The story was published in a one-shot, Columbia Comics #1, in 1943. Boody Rogers had joined the Army the year before, but he had done a Sparky Watts newspaper comic strip before leaving civilian life, and this story appears to be an edited version of one of the continuities from the newspaper appearances. The story seems a bit crude compared to Rogers’ postwar work in Big Shot Comics and occasional full-length Sparky Watts comic books.

In the story Sparky defines “mugging” as a violent crime and robbery. He then flies off to catch the muggers. I remember as a kid being puzzled by the word “mugging.” In the context I knew it did not mean a drinking cup. When I asked my mother she said “mugging” was a slang word that meant kissing. Good thing I didn’t go to a big city and based on her definition, look to be mugged.


Monday, October 18, 2021

Number 2566: My brother, the super dead hero


Captain Triumph, singular, is actually two characters, one dead. Lance and Michael Gallant (appropriate last name for a super hero) are identical twins. They even share a birthmark on their wrists. Michael gets blown up by some Nazi saboteurs, and Lance swears vengeance. He is visited by the ghost of Michael, who tells him when there is some derring-do what they will dare to do to get vengeance against Nazis. Lance just rubs the birthmark and voila! Lance now has Michael's powers, bequeathed to him by “The Fates of Greek Mythology” and becomes a superhero with the name Captain Triumph. I'm showing the origin story here, so you can see how it works. I notice that Michael doesn't get a funeral. He is dead, yet quick to reveal himself to Lance, explaining the new super hero job, and there is no mourning or a pretense of grieving for a dead brother.

Captain Triumph appeared in Crack Comics for a few years, originally drawn by Alfred Andriola. Andriola’s career was resurrected a few times. He began as an assistant to Milton Caniff on Terry and the Pirates, then got the job of doing the Charlie Chan comic strip. Charlie Chan was a popular detective character of the time, but the comic strip only lasted a short time and if I’ve got this right, was cancelled after Pearl Harbor. Perhaps it was like today, when people don’t distinguish Asians from each other. Andriola then became an assistant on the Dan Dunn comic strip, which ended a year later. The day after it ended Andriola was back with Kerry Drake, a comic strip character in the Dick Tracy tradition that went on in newspapers until Andriola died in 1983.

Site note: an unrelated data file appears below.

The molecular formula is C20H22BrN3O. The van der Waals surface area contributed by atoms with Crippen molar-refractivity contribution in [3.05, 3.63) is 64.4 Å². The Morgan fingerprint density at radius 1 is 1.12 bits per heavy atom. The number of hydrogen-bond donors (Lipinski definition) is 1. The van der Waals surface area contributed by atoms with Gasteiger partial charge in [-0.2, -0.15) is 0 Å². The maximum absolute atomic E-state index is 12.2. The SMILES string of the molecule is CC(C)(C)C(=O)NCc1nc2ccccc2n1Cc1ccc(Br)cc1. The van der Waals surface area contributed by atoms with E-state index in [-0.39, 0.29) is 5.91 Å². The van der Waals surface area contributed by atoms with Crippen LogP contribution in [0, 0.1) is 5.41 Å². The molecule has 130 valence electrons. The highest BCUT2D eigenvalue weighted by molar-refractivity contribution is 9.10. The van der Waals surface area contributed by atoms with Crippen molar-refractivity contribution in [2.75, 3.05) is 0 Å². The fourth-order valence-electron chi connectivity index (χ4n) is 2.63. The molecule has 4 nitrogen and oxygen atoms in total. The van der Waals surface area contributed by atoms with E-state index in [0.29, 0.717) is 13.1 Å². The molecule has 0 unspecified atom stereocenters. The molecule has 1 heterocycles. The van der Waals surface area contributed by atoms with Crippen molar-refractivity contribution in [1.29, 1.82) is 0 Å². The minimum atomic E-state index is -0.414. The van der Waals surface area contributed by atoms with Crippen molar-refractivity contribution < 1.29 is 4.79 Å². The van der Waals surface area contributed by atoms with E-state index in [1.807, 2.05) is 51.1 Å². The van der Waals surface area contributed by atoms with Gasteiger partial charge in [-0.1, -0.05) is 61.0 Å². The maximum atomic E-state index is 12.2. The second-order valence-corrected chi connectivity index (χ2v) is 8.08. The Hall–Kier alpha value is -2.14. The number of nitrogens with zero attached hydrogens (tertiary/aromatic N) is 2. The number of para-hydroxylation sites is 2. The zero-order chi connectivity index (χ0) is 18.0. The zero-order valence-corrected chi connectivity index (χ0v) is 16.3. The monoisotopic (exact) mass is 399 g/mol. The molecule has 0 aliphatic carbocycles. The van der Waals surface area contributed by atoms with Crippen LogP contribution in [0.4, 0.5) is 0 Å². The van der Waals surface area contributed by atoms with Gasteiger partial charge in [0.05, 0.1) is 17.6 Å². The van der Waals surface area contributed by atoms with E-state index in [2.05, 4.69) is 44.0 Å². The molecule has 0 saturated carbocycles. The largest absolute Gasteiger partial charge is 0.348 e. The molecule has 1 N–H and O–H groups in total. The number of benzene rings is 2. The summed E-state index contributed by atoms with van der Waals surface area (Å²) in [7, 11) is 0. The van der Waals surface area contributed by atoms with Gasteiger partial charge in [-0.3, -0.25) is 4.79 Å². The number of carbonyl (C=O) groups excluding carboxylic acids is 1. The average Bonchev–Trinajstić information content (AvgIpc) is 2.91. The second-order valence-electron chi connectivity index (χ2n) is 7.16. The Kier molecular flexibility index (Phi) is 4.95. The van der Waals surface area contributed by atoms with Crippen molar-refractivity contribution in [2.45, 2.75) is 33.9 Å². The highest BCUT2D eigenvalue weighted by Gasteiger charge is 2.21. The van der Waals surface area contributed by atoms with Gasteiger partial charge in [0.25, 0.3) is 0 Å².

The origin story of Captain Triumph is from Crack Comics #27 (1943):


Wednesday, October 13, 2021

Number 2565: Rootin' tootin' shootin' romance on the range

Cowgirl Romances was a Western-styled love comic, which seems a natural. Even during shooting wars. In this tale there was time for love while fighting the lawless in another of the all-American love stories of horses, bad outlaws, good guys, girls (both bad and good), guns, and shoot-outs.

I have said before that Maurice Whitman is an artist who has not gotten the kudos for excellence I think he deserves. He was self-taught, and good enough that he did many covers and interiors of various genres for the Fiction House line. When Fiction House folded he went to Charlton. He drew for the mix of titles they published, even the characters Atomic Mouse and Atomic Rabbit.

“The Ranch of Riddles” was the lead-off story from the last issue of Cowgirl Romances. It appeared in Cowgirl Romances #12 (1953).